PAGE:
The IDC white paper outlines the immense local ecosystem that Windows has allowed to flourish in Europe.
Within the six countries, more than 20 percent of all IT employment will be Windows Vista-related in the first 12 months of deployment, a figure that will grow substantially in 2008, when IDC expects Vista to account for 80 percent of Microsoft client operating systems shipped to enterprises. Thirty million computers in the six countries will run Vista in its first 12 months, and 105 million worldwide.
Moreover, for every euro of revenue that Microsoft makes, companies within the IT ecosystem will, on average, make more than 13 euros, IDC found. In the UK, hardware companies are expected to see 7.24 euros of revenue, software companies 3.64 euros and services companies 2.74 euros per euro of Microsoft's Vista revenue, for a total of 13.62 euros.
According to Microsoft, that's not a bad payback for an investment that's such a modest part of companies' overall IT budgets - 1 percent of the 214bn euros the region will spend on IT in 2007 and roughly 5 percent of the packaged software spend.
"The economic opportunity Windows Vista creates for small and large companies across the region is clearly much more significant," stated Jean-Philippe Courtois, president of Microsoft International.
European companies may not be directly involved in developing Vista, but they are participants nonetheless, IDC said.
"Windows Vista is not just a product of Microsoft. In the marketplace, it will be a constellation of solutions and services delivered by an entire ecosystem," wrote Gantz, Gillen and Warmerdam. "The launch of Windows Vista will precipitate cascading economic benefits, from increased employment in the region and increased taxes to a stronger economic base for those 150,000+ local firms that will be selling and servicing products that run on Windows Vista."
Such benefits may help explain why Microsoft has only faced antitrust actions relatively recently. "Microsoft does create economic opportunities, and that's probably why they didn't get slapped around by the Department of Justice sooner - it wasn't taking all the money for itself," said RedMonk principal analyst James Governor.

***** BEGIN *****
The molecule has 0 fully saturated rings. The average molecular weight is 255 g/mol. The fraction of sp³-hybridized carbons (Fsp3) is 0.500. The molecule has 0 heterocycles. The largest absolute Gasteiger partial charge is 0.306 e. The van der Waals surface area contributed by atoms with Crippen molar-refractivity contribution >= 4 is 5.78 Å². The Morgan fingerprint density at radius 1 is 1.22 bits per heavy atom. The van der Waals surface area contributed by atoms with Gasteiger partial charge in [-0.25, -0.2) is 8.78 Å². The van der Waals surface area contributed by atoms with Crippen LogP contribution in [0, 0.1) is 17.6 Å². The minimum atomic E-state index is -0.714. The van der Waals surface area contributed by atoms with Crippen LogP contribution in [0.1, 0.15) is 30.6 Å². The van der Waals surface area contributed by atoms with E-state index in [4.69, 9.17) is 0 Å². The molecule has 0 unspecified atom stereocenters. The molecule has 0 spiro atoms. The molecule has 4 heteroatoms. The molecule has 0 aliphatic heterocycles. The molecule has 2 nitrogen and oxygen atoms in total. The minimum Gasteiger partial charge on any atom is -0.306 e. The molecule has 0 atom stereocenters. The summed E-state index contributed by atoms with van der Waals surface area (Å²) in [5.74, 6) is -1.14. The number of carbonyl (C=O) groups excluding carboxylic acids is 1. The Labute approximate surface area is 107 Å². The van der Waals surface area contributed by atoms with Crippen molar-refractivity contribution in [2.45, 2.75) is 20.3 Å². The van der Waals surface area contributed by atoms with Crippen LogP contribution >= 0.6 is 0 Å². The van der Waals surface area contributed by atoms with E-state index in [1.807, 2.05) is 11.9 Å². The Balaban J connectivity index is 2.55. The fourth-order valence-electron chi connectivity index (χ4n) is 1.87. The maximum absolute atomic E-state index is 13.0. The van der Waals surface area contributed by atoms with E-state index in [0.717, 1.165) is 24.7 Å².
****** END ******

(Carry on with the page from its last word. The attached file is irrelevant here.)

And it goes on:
In 2000 the Department of Justice found that Windows was an illegal monopoly, and originally intended to break up the company. The European Commission in 2004 found that Microsoft had illegally used its Windows client monopoly to expand its market share in servers. Microsoft has not yet complied with all antitrust remedies, according to the Commission.
Critics of Microsoft say that looking at jobs and economic growth doesn't tell the full story. For instance, a monopoly may create jobs, but can harm innovation, according to antitrust authorities. "If you want to foster a local product-based economy, there is certainly an argument that says it may not be beneficial if there are companies with aggressive policies that try to limit local companies' ability to grow and innovate," Governor said.
Open source advocates, particularly in poorer countries, argue that dependence on Microsoft and other overseas-based, proprietary software companies may not allow the development of high-level IT skills in the local economy. That was the argument made in a famous open letter written to Microsoft by Peruvian congressman Dr. Edgar Villanueva in 2002.
"In respect of the jobs generated by proprietary software in countries like ours, these mainly concern technical tasks of little aggregate value," Villanueva wrote. In September 2005 Peru approved a Villanueva-sponsored bill promoting the use of open source software by the government, despite criticism from Microsoft.